With only a few minor tweaks, “Arsenic and Old Lace”
remains just as fresh and entertaining for today’s audiences as it was
when first performed in 1941, says Brittney Benjamin, director of the
Lansing Civic Players’ production.
Benjamin wants her take on the dark comedy, about drama
critic Mortimer Brewster, who discovers his family’s murderous
insanity, to be as close to the original as possible.
Benjamin updated some of the awkward, antiquated phrasing of the original and took out many racial epithets common in the era.
The characters themselves, though, were where Benjamin saw the most potential for growth.
For example, the play’s two lovable and murderous aunts,
who serve arsenic-laced elderberry wine, are “always together in a
scene. They kind of get lumped into that generic old-lady persona and
never get to develop their own personalities.”
Benjamin spent time differentiating the two similar
characters, having one be more outgoing and the other more reserved and
Mortimer’s fiancée, Elaine, posed another challenge for the director.
“In trying not to portray a flat character, people tend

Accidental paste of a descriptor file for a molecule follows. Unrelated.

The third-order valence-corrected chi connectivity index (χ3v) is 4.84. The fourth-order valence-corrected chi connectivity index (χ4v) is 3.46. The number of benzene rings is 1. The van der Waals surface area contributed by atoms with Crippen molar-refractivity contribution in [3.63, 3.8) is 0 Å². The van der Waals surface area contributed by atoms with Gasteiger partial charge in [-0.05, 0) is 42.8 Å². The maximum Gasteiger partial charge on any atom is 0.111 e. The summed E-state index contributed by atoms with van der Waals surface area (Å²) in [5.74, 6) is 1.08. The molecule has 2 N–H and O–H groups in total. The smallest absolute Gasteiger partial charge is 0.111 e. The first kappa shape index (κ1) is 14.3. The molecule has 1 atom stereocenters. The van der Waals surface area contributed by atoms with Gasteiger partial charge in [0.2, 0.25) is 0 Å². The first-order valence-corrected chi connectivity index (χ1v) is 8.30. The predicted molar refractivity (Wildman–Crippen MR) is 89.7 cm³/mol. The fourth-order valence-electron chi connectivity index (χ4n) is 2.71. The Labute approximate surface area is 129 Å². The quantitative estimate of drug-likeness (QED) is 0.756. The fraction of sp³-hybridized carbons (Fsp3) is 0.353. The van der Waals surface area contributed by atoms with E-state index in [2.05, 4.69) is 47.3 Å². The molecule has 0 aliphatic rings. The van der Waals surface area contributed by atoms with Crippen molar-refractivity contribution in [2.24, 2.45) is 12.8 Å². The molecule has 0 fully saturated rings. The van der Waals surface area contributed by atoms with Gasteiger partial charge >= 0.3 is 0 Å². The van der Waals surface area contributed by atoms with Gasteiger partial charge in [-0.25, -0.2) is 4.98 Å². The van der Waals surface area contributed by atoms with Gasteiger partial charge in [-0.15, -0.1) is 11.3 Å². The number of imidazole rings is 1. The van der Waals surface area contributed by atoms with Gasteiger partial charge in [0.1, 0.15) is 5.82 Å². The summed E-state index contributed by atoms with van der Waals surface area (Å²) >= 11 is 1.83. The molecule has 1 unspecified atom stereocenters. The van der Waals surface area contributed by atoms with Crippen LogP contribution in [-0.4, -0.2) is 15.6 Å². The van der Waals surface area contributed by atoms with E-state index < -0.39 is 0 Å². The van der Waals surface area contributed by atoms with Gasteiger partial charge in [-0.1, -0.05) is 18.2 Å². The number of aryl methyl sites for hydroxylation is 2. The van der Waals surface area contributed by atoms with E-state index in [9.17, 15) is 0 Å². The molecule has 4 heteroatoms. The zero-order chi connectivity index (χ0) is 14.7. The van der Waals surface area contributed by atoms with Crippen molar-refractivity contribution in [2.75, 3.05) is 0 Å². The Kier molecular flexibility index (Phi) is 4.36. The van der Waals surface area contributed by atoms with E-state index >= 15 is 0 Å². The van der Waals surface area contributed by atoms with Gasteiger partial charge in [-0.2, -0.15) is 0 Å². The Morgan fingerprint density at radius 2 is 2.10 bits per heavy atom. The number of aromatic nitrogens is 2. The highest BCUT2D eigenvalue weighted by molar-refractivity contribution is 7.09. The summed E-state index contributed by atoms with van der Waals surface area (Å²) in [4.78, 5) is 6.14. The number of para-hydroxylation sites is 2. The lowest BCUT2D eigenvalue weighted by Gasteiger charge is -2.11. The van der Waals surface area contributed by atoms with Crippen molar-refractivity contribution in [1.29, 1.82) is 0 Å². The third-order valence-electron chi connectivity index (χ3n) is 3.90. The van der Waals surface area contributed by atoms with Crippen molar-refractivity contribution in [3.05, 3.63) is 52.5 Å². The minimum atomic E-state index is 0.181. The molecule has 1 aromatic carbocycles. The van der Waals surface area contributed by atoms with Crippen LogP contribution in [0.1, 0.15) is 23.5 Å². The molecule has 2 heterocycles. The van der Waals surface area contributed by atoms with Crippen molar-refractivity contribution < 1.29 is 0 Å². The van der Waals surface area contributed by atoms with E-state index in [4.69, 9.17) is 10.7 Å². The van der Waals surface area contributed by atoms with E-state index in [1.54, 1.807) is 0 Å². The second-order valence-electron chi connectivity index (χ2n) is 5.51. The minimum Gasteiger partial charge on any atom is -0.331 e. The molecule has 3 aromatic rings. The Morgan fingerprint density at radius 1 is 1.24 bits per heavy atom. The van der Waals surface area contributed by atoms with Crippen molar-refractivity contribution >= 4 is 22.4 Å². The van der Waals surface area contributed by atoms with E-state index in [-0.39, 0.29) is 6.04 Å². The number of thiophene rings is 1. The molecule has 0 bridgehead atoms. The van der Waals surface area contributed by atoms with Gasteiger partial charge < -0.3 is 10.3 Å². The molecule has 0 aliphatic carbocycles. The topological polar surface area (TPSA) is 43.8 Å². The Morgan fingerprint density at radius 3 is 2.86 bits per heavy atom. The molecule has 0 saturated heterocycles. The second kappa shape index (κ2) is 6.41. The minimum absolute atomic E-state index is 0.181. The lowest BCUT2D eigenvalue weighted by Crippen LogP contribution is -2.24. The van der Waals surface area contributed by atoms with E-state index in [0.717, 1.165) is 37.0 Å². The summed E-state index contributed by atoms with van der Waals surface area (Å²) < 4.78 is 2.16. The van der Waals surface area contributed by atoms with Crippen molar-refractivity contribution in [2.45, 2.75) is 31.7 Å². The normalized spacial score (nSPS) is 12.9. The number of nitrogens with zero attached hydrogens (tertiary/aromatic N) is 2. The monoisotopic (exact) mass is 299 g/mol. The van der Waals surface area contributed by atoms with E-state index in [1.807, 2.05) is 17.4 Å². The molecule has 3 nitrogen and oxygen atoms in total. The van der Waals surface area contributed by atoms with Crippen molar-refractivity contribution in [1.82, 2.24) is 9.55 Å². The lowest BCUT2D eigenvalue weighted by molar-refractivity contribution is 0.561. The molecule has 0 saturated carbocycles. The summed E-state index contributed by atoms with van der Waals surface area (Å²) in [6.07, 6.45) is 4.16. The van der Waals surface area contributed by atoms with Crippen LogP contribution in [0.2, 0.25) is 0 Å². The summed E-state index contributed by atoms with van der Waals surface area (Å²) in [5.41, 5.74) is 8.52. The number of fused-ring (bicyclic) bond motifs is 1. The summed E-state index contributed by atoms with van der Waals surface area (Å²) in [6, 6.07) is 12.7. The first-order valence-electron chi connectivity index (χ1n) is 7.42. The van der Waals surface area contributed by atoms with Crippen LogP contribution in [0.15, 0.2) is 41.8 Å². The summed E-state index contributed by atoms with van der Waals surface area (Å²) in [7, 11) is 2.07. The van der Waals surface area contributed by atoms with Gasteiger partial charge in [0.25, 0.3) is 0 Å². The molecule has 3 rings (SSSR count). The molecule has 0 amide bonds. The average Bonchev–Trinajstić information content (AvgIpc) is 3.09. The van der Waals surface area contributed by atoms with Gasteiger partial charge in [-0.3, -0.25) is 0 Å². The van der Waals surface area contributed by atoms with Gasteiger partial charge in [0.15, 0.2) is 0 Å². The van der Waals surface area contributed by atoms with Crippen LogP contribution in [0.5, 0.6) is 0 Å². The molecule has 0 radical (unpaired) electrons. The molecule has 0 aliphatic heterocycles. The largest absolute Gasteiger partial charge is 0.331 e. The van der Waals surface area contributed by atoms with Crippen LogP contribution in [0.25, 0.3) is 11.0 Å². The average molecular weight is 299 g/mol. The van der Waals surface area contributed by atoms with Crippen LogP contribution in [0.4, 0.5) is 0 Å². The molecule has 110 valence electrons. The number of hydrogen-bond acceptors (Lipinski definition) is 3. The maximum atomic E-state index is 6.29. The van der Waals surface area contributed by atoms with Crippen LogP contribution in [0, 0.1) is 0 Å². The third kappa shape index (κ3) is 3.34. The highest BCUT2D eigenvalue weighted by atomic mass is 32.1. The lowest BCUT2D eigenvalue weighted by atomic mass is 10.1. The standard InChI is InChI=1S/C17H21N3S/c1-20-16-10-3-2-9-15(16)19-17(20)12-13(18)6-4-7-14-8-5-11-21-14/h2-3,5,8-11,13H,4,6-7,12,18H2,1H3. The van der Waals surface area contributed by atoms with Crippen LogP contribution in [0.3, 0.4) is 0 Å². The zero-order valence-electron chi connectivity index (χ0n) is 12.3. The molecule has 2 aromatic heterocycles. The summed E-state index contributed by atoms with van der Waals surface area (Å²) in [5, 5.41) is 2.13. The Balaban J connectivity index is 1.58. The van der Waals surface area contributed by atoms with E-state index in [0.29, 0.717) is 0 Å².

to either play her as very sweet and cute, or really vamped-up sexy,
and so we’ve been trying to strive for a balance between the two.”
Benjamin also played around with the show’s villain,
Jonathan, in order to better display his “build-up of anger and why he
does the crazy things he does.”
Benjamin’s goal with modifying the characterizations is
to move away from what she sees as a consistent problem with slapstick
comedies like this. The characters can tend to become flat and
one-dimensional for the sake of humor, but Benjamin wants the audience
to be able to laugh while still engaging with the characters.
“We’ve been trying for something completely new,” she says.
‘Arsenic and Old Lace’
Lansing Civic Players
Through Oct. 23
Hannah Community Center, 819 Abbot Road,
8 p.m. Thursdays, Fridays and Saturdays, and 2 p.m. Sunday, Oct. 23
$14 adults; $8 students and seniors